- Who We Are
- What We Do
- Get Involved
- Support CNU
- Public Square
In the Chattahoochee Hills of northwestern Georgia, a neighborhood was built to protect the rural land outside of Atlanta. This neighborhood would later become known as Serenbe, a blend of “serene” and “be.” Serenbe founders, Steve Nygren and Maire Lupo Nygren, constructed Serenbe with the vision of a nature-oriented community, where residents could both appreciate and utilize the 1,000-acre property. Now, fifteen years since construction began, Serenbe is home to over 650 residents who live amongst four hamlets. Serenbe offers a range of amenities comparable to most urban areas including a grocery store, school, health and wellness facility, assisted living center, community pool, retail shops, hotels and more.
One thing that sets Serenbe apart from other developed communities is the wide variety of design styles represented through architecture. In an interview with CityLab, Nygren says: “we wanted a mix of architecture so that all the buildings don’t look the same. That’s the difference between a town and a development.” Additionally, the architectural style of each hamlet was carefully selected to reflect a theme. For example, Selborne, Serenbe’s first built hamlet, represents the community’s art and culture center. Its central main street resembles an American downtown with Italian influence. On the other hand, Mado, the health and wellness hamlet, reflects a minimalist design approach that you might find in Copenhagen or Stockholm.
Apart from design, Serenbe is perhaps most well known for its dedication to nature. It boasts an impressive 25-acre organic farm that harvests over 60,000 pounds of produce each year. Connecting the four hamlets, the farm acts as the center of the community, where residents can purchase quality produce and support local farmers. In addition to preservation, Serenbe is also devoted to the conservation of energy and water within the community. Serenbe builds geothermal, solar and net zero homes that can be heated and cooled with ground-sourced heat pumps, many of which use a grey water system. A commitment to sustainability lies at the center of Serebe’s community values.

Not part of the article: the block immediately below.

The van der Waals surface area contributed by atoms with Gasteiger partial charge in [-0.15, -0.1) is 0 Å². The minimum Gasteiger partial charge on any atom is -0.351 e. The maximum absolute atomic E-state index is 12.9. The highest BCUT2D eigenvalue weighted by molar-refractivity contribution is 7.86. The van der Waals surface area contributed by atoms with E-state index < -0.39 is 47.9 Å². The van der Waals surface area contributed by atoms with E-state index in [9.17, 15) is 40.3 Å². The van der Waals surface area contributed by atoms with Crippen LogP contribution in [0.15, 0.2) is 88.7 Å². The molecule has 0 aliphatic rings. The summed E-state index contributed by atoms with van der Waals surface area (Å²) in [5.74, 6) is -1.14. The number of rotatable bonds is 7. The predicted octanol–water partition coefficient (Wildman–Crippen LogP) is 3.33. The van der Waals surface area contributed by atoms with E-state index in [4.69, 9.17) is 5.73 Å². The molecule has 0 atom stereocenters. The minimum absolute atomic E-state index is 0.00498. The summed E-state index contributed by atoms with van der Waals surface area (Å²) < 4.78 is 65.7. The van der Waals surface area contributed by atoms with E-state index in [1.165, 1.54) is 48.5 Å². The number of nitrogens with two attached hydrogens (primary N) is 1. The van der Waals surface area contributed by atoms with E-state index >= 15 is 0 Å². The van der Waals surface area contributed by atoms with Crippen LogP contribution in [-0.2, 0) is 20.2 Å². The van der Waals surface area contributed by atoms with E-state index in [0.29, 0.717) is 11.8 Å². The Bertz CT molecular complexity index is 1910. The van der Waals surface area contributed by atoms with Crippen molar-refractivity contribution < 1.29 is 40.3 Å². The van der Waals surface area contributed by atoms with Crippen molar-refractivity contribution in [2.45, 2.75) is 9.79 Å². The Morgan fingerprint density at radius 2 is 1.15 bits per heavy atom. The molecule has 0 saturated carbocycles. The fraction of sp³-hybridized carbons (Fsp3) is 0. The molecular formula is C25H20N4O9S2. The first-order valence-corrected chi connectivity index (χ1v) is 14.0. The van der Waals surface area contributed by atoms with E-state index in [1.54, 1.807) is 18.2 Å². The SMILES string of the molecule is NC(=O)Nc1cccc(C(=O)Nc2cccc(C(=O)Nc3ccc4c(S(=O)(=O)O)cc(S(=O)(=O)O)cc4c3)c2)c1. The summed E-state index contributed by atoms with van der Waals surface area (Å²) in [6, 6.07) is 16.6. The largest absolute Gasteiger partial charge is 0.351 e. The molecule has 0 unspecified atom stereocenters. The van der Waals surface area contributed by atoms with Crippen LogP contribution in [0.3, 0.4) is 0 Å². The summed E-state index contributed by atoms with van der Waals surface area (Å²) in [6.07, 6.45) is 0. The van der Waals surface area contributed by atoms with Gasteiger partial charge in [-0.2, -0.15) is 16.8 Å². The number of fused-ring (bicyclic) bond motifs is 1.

According to CityLab, “Serenbe would be simultaneously a rural and urban utopia: Residents would be surrounded by nature, but would enjoy a tight-knit community with urban-style amenities.” Serenbe has won numerous awards including the Urban Land Institute Inaugural Sustainability Award, the Atlanta Regional Commission “Development of Excellence” and EarthCraft named Serenbe the “Development of the Year.”
Curridabat, Costa Rica
The first city in Costa Rica to adopt form-based coding has created a citywide plan to connect urban neighborhoods to nature. Sweet City is the next phase of a Charter Award-winning plan of 2014.
An unlikely urban neighborhood and center has taken shape in Northwest Huntsville, Alabama— an area characterized by car dealerships, big box stores, apartment complexes, industrial parks, subdivisions, and single-family houses.
Buenos Aires, Argentina
This plan proposes the revitalization of Villa 31, an 80-year-old squatter-built shantytown in Buenos Aires, for its long-time residents—using bottom-up and top-down implementation concepts.